3. Crete Murder: Boyfriend Vows To Clear Name
A Briton accused of killing his girlfriend tells a Greek court he is innocent, insisting they had planned a future together.

BBC News 

1. UK 'ready to return Afghan suspects'
Up to 90 Afghans held at Camp Bastion are set to be returned to the Afghan authorities, the Ministry of Defence says, after their lawyers argue their detention could be unlawful.

2. EU nations allowed to ease austerity
The European Commission has said it will allow some EU member states to slow their pace of austerity cuts, amid concerns over growth.

3. First gay couple married in France
France's first gay wedding takes place amid tight security, just days after the controversial same-sex marriage bill was signed into law.

The Daily Telegraph

1. Climate change MP: humans may not be to blame for global warming
Tim Yeo, the chairman of the Commons Energy and Climate Change committee, says he accepts the earth’s temperature is increasing but that “natural phases” may be to blame.

2. Police: 'grave concerns' for missing 17-year-old
Police investigating the disappearance of Georgia Williams in Shropshire arrest 22-year-old Jamie Reynolds in Scotland.

3. France's first gay marriage couple 'honoured'
Vincent Autin and his partner Bruno Boileau, France's first gay couple to get married, say they are "honoured" and proud to "send a positive message to the whole world".

The Guardian

1. US drone strike kills Taliban deputy in Pakistan
Attack comes just days after Barack Obama announced new restrictions on the use of unmanned aircraft

2. OECD cuts British growth forecasts
Thinktank says eurozone crisis and debt will hit growth but urges chancellor to stick with spending cuts

3. Kabul: UK must hand over detainees
UK defence secretary has confirmed that 80-90 people are being held at Camp Bastion after claims emerge of jail facility

The Independent

1. US drone strike kills Taliban deputy chief in Pakistan
Attack is first since Barack Obama's speech on tougher regulations - and first since Pakistan election was won with anti-drone campaign

2. British forces agree to hand over Afghans held at 'illegal, secret' facility
Defence Secretary Philip Hammond denies claims of unlawful detention at centre compared to Guantanamo Bay

3. Inside the Aids virus: Research finds chink in armour that protects HIV
Discovery could help form new pills to strike at the infection just as it starts to attack

The Times

1. Insult claim as rail boss gets bonus of £100,000
The head of Network Rail will receive an annual bonus of almost £100,000 funded by the taxpayer even though the maintenance company has missed key performance targets.ent Autin (L) and Bruno Boileau sign the marriage register Gerard Julien/AFP/Getty Images 1 of 4

2. Police arrest man as fears rise for kidnapped teen
Police expressed grave concern today for the welfare of a 17-year-old girl who is thought to have been kidnapped.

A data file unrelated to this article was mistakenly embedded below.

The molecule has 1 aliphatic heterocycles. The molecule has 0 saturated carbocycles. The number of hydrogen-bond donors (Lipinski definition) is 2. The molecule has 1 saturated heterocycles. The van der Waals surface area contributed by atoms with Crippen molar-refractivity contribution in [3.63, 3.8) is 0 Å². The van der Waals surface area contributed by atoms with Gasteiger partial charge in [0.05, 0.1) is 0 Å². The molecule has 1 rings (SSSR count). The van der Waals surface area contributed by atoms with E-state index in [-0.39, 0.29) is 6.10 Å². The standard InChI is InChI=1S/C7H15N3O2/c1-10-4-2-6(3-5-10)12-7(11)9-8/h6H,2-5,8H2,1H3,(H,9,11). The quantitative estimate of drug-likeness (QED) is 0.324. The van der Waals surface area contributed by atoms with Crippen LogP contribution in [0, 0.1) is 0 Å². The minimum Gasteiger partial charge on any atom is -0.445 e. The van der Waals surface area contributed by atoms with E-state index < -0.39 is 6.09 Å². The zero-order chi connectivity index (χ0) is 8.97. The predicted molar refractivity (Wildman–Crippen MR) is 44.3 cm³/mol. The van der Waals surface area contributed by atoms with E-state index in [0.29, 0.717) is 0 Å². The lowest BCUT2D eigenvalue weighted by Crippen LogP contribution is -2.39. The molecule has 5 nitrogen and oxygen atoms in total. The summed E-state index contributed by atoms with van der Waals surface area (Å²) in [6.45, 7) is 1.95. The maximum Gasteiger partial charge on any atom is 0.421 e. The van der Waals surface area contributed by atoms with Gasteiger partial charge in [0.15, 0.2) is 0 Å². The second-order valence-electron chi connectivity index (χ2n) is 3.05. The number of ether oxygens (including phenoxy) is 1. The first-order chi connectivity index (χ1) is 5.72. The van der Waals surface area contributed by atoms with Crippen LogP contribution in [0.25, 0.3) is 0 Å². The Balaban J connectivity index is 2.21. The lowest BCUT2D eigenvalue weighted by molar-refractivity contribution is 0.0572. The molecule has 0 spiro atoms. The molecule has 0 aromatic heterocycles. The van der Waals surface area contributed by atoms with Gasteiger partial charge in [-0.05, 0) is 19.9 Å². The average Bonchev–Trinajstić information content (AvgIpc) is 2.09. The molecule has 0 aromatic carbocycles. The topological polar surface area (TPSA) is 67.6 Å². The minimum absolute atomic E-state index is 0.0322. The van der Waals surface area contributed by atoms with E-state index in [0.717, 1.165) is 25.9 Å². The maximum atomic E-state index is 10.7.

3. Drone strike ‘kills Taleban deputy’
The Pakistani Taleban’s second-in-command was claimed to be among those killed in a drone strike today, the first launched by the US since elections in the country.


- Sky News and ITV News both consider the more personal stories to be of greatest interest. 
- The Telegraph's choice of lead story will appeal strongly to many of its readers. 
- The Times chooses the widest and most various mix of stories. 
- The Guardian and BBC largely sing from the same hymn-sheet.
- The Independent is quite close to the Guardian and BBC, but offers something different too.

Tuesday, 28 May 2013


I was just watching North West Tonight on BBC One. Its political editor Arif Ansari presented the first of a three-part series on the history of the Militant Tendency, especially its role in Liverpool. There was an intriguing moment, however, when Arif said, 
"the Labour Party, which was pretty right-wing in the 60s and 70s." 
Right-wing compared to Militant maybe - and that's certainly how Militant themselves saw it - but actually "right-wing"? Really? When Labour had an 83% top rate tax and the commanding heights of the economy were in state hands? 

Shouldn't Arif have said, "the Labour Party, which Militant considered pretty right-wing in the 60s and 70s?"

Compare Labour in the 60s and 70s to Labour under Tony Blair, and surely it might be fairer to say that the Labour Party was pretty left-wing in the 60s and 70s?

In Defence of the Indefensible?

The website of the English Defence League is an ugly sight. The graphics are decidedly Nazi-like, with the red cross of St. George looking disturbingly like the Iron-cross. 
For an outfit that claims to be fighting religiously-inspired intolerance, including but not limited to: the denigration and oppression of women, the molestation of young children, the committing of so-called honour killings, homophobia, anti-Semitism” you’d probably  think they’d make an effort to sanitise their symbols and liberate their logo.

Unsurprisingly, from their inception, the EDL have been written off as racists, and a mere mention of them and their leader Tommy Robinson still causes most of us to recoil in horror. The image is, like it or not, synonymous with racism. But is it just an image? 

Bandying about certain idioms and phrases over and over again becomes reflexive. It disposes of all the bother of reconsidering the meaning or relevance. Racist? Hooligan? Where is the evidence?

On yesterday’s channel 4 news, Sarah Smith announced with palpable glee that the charity Help For Heroes has refused to accept at least £3,000 raised by Tommy Robinson, although it has been said, somewhat unconvincingly, that this is because the EDL is technically classified as a political organisation, from which, on principle, it is HfH’s policy to refuse donations.

Just as the media promotes celebrities and turns fashionable causes into cults, the predominantly left-wing media seems to collaborate in collective vilification of whatever it dislikes. Its mighty influence is likely to be wielded destructively and irresponsibly, in the manner of babes and infants waving around a powerful weapon they’ve been handed by mistake.